Brazil: Supreme Court rules homophobia and transphobia equal to racism


In a landmark decision, Brazil’s Supreme Court has asserted that incidents of homophobia and transphobia directed at LGBTQ+ individuals should be treated as criminal offenses equivalent to acts of racism.

The 9-1 ruling signifies that hateful speech targeting individuals based on their sexual orientation or gender identity can now result in prison sentences of up to five years.

While the court had previously determined in 2019 that homophobic speech was unlawful at the same level of racisim, this only encompassed generalised hate speech directed at the LGBTQ+ community as a whole.

This new ruling, however, extends protection to LGBTQ+ individuals who are victims of targeted hate speech.

Additionally, it ensures that perpetrators are not eligible for bail and eliminates time constraints for taking incidents to court.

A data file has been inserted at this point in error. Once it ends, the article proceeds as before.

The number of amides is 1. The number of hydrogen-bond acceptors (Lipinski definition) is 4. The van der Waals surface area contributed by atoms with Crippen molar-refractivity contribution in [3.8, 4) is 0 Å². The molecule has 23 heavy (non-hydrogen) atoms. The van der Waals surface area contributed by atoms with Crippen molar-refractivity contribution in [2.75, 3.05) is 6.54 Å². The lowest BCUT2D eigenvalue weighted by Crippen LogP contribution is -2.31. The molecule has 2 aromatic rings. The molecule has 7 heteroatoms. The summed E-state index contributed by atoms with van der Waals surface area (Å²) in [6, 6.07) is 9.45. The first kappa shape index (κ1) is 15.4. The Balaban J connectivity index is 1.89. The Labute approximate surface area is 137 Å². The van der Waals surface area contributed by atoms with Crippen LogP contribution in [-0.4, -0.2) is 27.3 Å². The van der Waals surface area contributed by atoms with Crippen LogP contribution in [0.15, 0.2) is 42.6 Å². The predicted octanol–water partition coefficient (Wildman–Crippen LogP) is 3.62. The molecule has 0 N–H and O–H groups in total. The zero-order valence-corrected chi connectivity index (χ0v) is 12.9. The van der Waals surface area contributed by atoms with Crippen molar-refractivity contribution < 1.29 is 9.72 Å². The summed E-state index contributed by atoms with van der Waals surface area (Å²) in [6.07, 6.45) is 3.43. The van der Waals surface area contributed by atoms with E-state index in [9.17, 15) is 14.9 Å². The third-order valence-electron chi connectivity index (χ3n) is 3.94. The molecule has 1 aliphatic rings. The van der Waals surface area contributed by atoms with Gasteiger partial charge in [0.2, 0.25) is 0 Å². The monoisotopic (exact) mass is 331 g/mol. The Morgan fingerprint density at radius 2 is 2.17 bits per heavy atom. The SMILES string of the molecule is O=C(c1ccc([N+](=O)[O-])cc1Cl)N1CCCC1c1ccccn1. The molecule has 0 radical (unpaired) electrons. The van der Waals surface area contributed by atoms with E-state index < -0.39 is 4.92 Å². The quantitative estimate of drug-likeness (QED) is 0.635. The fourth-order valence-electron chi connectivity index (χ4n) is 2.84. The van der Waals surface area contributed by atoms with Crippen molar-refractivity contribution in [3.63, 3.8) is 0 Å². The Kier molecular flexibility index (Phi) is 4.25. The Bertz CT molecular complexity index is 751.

The case was initiated by the Brazilian LGBTQ Association (ABGLT), which argued that establishing equivalence with racism was essential to safeguard individual LGBTQ+ members in addition to protecting them as a collective.

Paulo Mariante, ABGLT’s lawyer, hailed the court’s decision as “a significant advancement.”

He told Globo, “I would say that it complements the progress we made earlier with the inclusion of LGBTphobia within the racism genre, which we know is an everyday situation. This decision helps us combat hate speech, and we wholeheartedly welcome it.”

Despite Brazil offering considerable legal human rights protections for the LGBTQ+ community, including marriage rights, it remains one of the most perilous countries for LGBTQ+ individuals.

According to Transgender Europe’s annual Trans Murder Monitoring project, Brazil accounted for the highest number of reported murders of transgender people between October 1, 2021, and September 30, 2022, with a staggering 96 deaths recorded.

Local organization Grupo Gay da Bahia reported a tragic toll of 273 violent deaths among LGBTQ+ Brazilians in 2022. This somber figure encompasses 228 murders and 30 suicides.

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